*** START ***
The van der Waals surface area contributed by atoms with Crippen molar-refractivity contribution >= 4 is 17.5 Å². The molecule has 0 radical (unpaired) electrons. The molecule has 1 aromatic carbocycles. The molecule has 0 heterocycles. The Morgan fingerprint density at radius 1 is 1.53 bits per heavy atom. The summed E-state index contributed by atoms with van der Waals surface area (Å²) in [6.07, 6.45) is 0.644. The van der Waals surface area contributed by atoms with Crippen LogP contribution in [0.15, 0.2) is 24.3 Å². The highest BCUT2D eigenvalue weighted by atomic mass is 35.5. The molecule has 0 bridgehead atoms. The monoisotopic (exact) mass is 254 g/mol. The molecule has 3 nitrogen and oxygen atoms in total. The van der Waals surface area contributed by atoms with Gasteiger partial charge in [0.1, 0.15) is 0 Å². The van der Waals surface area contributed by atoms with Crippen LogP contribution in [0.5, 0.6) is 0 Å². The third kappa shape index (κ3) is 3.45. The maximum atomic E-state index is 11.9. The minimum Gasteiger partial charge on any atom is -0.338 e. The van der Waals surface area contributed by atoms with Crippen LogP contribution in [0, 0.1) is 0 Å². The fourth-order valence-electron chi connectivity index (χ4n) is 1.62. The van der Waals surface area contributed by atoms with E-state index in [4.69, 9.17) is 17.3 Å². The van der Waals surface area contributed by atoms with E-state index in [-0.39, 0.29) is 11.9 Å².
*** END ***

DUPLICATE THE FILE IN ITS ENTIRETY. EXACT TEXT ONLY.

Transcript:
The van der Waals surface area contributed by atoms with Crippen molar-refractivity contribution >= 4 is 17.5 Å². The molecule has 0 radical (unpaired) electrons. The molecule has 1 aromatic carbocycles. The molecule has 0 heterocycles. The Morgan fingerprint density at radius 1 is 1.53 bits per heavy atom. The summed E-state index contributed by atoms with van der Waals surface area (Å²) in [6.07, 6.45) is 0.644. The van der Waals surface area contributed by atoms with Crippen LogP contribution in [0.15, 0.2) is 24.3 Å². The highest BCUT2D eigenvalue weighted by atomic mass is 35.5. The molecule has 0 bridgehead atoms. The monoisotopic (exact) mass is 254 g/mol. The molecule has 3 nitrogen and oxygen atoms in total. The van der Waals surface area contributed by atoms with Gasteiger partial charge in [0.1, 0.15) is 0 Å². The van der Waals surface area contributed by atoms with Crippen LogP contribution in [0.5, 0.6) is 0 Å². The third kappa shape index (κ3) is 3.45. The maximum atomic E-state index is 11.9. The minimum Gasteiger partial charge on any atom is -0.338 e. The van der Waals surface area contributed by atoms with Crippen LogP contribution in [0, 0.1) is 0 Å². The fourth-order valence-electron chi connectivity index (χ4n) is 1.62. The van der Waals surface area contributed by atoms with E-state index in [4.69, 9.17) is 17.3 Å². The van der Waals surface area contributed by atoms with E-state index in [-0.39, 0.29) is 11.9 Å².